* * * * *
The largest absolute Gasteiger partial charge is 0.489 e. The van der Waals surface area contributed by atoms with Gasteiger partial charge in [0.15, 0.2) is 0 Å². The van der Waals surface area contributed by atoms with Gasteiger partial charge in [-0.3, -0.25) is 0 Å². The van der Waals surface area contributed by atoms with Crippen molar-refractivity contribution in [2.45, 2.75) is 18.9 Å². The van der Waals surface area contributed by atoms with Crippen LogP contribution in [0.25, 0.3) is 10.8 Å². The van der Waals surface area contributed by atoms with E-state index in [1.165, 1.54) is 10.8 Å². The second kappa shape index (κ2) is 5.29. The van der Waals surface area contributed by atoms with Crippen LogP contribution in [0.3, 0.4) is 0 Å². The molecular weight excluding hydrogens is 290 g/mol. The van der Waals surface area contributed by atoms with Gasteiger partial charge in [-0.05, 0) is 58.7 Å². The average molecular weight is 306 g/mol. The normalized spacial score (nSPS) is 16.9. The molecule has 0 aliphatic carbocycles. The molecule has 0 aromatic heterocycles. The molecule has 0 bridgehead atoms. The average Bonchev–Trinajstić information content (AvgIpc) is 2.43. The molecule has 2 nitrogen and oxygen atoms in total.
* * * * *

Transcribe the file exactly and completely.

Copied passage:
The largest absolute Gasteiger partial charge is 0.489 e. The van der Waals surface area contributed by atoms with Gasteiger partial charge in [0.15, 0.2) is 0 Å². The van der Waals surface area contributed by atoms with Gasteiger partial charge in [-0.3, -0.25) is 0 Å². The van der Waals surface area contributed by atoms with Crippen molar-refractivity contribution in [2.45, 2.75) is 18.9 Å². The van der Waals surface area contributed by atoms with Crippen LogP contribution in [0.25, 0.3) is 10.8 Å². The van der Waals surface area contributed by atoms with E-state index in [1.165, 1.54) is 10.8 Å². The second kappa shape index (κ2) is 5.29. The van der Waals surface area contributed by atoms with Crippen LogP contribution in [0.3, 0.4) is 0 Å². The molecular weight excluding hydrogens is 290 g/mol. The van der Waals surface area contributed by atoms with Gasteiger partial charge in [-0.05, 0) is 58.7 Å². The average molecular weight is 306 g/mol. The normalized spacial score (nSPS) is 16.9. The molecule has 0 aliphatic carbocycles. The molecule has 0 aromatic heterocycles. The molecule has 0 bridgehead atoms. The average Bonchev–Trinajstić information content (AvgIpc) is 2.43. The molecule has 2 nitrogen and oxygen atoms in total.